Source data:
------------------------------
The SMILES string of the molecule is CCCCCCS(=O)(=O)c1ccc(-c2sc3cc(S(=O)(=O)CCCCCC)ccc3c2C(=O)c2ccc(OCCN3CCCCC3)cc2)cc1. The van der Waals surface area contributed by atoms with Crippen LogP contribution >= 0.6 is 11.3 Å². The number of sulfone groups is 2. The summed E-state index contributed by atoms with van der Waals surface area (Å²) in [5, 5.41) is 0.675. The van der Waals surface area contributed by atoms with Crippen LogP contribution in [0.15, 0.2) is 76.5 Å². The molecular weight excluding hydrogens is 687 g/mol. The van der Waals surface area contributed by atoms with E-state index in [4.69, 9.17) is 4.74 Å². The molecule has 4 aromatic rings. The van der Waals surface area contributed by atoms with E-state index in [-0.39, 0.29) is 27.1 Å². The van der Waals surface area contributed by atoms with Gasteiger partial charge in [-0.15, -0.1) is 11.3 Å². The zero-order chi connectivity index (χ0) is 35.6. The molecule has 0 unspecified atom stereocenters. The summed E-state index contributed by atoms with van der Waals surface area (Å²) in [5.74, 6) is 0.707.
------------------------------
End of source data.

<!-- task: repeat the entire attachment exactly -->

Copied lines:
The SMILES string of the molecule is CCCCCCS(=O)(=O)c1ccc(-c2sc3cc(S(=O)(=O)CCCCCC)ccc3c2C(=O)c2ccc(OCCN3CCCCC3)cc2)cc1. The van der Waals surface area contributed by atoms with Crippen LogP contribution >= 0.6 is 11.3 Å². The number of sulfone groups is 2. The summed E-state index contributed by atoms with van der Waals surface area (Å²) in [5, 5.41) is 0.675. The van der Waals surface area contributed by atoms with Crippen LogP contribution in [0.15, 0.2) is 76.5 Å². The molecular weight excluding hydrogens is 687 g/mol. The van der Waals surface area contributed by atoms with E-state index in [4.69, 9.17) is 4.74 Å². The molecule has 4 aromatic rings. The van der Waals surface area contributed by atoms with E-state index in [-0.39, 0.29) is 27.1 Å². The van der Waals surface area contributed by atoms with Gasteiger partial charge in [-0.15, -0.1) is 11.3 Å². The zero-order chi connectivity index (χ0) is 35.6. The molecule has 0 unspecified atom stereocenters. The summed E-state index contributed by atoms with van der Waals surface area (Å²) in [5.74, 6) is 0.707.